Association for Behavior Analysis International

The Association for Behavior Analysis International® (ABAI) is a nonprofit membership organization with the mission to contribute to the well-being of society by developing, enhancing, and supporting the growth and vitality of the science of behavior analysis through research, education, and practice.


34th Annual Convention; Chicago, IL; 2008

Event Details

Previous Page


Symposium #26
International Symposium - Exploring Anxiety: Avoidance and Expectancy Bias
Saturday, May 24, 2008
1:00 PM–2:20 PM
Chicago & Alton
Area: EAB; Domain: Basic Research
Chair: Sinead Smyth (University of Ulster, Coleraine)

The current symposium consists of four empirical papers that explore various analogue models of anxiety. The first paper sought to examine the issue of expectancy bias in irrational fear through two experiments which used self-reported expectancy to test for derived relational responding. The second paper comprised two experiments designed to examine approach-avoidance conflict in a group of adult subjects. The third paper used an extinction procedure, and subsequently an ACT (Acceptance and Commitment Therapy) protocol to reduce laboratory induced avoidance. The final paper sought to demonstrate the transformation of aversive respondent elicitation in accordance with sameness relations. The findings of all four papers have implications for understanding human fear and anxiety.

Using Self-reported Expectancy Functions to Test for Derived Relational Responding: Modeling Expectancy Bias in Irrational Fear.
SINEAD SMYTH (University of Ulster, Coleraine), Dermot Barnes-Holmes (National University of Ireland, Maynooth)
Abstract: Despite the increasingly popular notion that derived relational responding and the derived transfer of functions through such relations may illustrate symbolic control (e.g. Hayes et al., 2001), very little research has been done using verbal tests of derived responding. Of the existing research, common procedures include post-hoc self-report measures and talk aloud procedures, both of which have been used to investigate the processes underlying derived responding on a matching-to-sample MTS equivalence test. The current paper presents a research program that set out to develop experimental procedures for the investigation of the derived transfer of self-reported expectancy functions. Rather than MTS, a stimulus presentation observation procedure (SPOP) was used to train symmetry (Experiment 1) and equivalence (Experiment 2) relations. The viability of the procedure as a behavior analytic model of expectancy bias in phobic responding, and the possible extension of the project using EEG measures will be discussed.
The Approach-Avoidance Conflict: Examining an Empirical Model of Human Anxiety and Phobia.
STEVEN ROBERT GANNON (National University of Ireland, Maynooth), Bryan T. Roche (National University of Ireland, Maynooth), John P. Forsyth (University at Albany, State University of New York), Jonathan W. Kanter (University of Wisconsin, Milwaukee), Conor Linehan (National University of Ireland, Maynooth)
Abstract: The current paper reports on two experiments designed to examine the approach-avoidance conflict in a group of normal adult subjects. The first experiment involved establishing each of two distinct members of the same one-node equivalence relation as a discriminative stimulus for approach and avoidance responses, respectively. During a probe phase, subjects were presented with equivalence class members that were of equal nodal distance from each of the discriminative stimuli. Approach and avoidance responses during this probe phase were highly varied across subjects. A second experiment addressed several procedural artifacts, but yielded similar outcomes. These findings have implications for our understanding of the development of approach-avoidance conflicts in the world outside the laboratory, and raise several interesting and important questions regarding the sources of control over individual subject’s responses during the probe trials.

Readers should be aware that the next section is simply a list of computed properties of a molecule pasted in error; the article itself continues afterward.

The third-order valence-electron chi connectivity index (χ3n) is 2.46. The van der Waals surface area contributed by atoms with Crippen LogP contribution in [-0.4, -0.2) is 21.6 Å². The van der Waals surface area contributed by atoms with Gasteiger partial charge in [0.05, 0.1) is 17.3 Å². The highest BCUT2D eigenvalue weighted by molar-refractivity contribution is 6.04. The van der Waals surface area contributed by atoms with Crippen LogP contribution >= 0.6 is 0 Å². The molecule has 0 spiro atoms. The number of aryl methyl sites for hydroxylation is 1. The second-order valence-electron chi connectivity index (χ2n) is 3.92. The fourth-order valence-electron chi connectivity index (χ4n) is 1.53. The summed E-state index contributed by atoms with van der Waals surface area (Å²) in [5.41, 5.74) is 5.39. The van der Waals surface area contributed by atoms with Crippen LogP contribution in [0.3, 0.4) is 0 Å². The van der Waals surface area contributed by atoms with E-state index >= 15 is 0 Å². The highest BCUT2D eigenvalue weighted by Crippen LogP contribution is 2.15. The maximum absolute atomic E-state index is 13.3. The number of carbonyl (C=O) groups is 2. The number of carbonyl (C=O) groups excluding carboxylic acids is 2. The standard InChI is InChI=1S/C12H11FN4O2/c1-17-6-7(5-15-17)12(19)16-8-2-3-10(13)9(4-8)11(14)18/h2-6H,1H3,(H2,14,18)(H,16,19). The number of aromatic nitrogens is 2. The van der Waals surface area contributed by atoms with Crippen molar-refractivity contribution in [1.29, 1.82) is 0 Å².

The Effect of Several Strategies in Altering Avoidance to Direct and Derived Avoidance Stimuli.
CARMEN LUCIANO SORIANO (Universidad de Almeria, Spain), Sonsoles Valdivia-Salas (Universidad de Almeria, Spain), Francisco Jose Ruiz-Jimenez (Universidad de Almeria, Spain), Francisco Cabello Luque (Universidad de la Rioja), Dermot Barnes-Holmes (National University of Ireland, Maynooth), Michael J. Dougher (University of New Mexico), Miguel Rodriguez-Valverde (Universidad de Jaén, Spain), Olga Gutierrez Martinez (Universidad de Granada)
Abstract: This study comprises two parts. The first one addresses the transfer of respondent and avoidance functions, and of the extinction of the previous functions by relational means. Seventeen adults participated. In the first phase, two 6-members equivalence classes (A1 to F1; A2 to F2) were trained. Then, A1 and B1 were aversively conditioned, and A2 and B2 positively conditioned. Subsequently, participants were taught both to avoid the shocks and to gain points. Once transfer of the respondent and the avoidance response had occurred, the A1 and B1 stimuli were repeatedly presented under extinction, and then a new transfer test was run to assess the effects of the respondent extinction on the avoidance and respondent responses. Results showed that extinction had little effect on altering the avoidance response. In the second part, a strategy different to respondent extinction was promoted to alter the avoidance response. Ten participants were assigned to each of the two conditions. In the experimental condition, an ACT-based protocol focusing in the value of not avoiding, and defusion was implemented. In the control condition no protocol was implemented. Results showed a clear effect of the ACT-based protocol in altering avoidance to both direct and derived aversive stimuli.



Back to Top
Modifed by Eddie Soh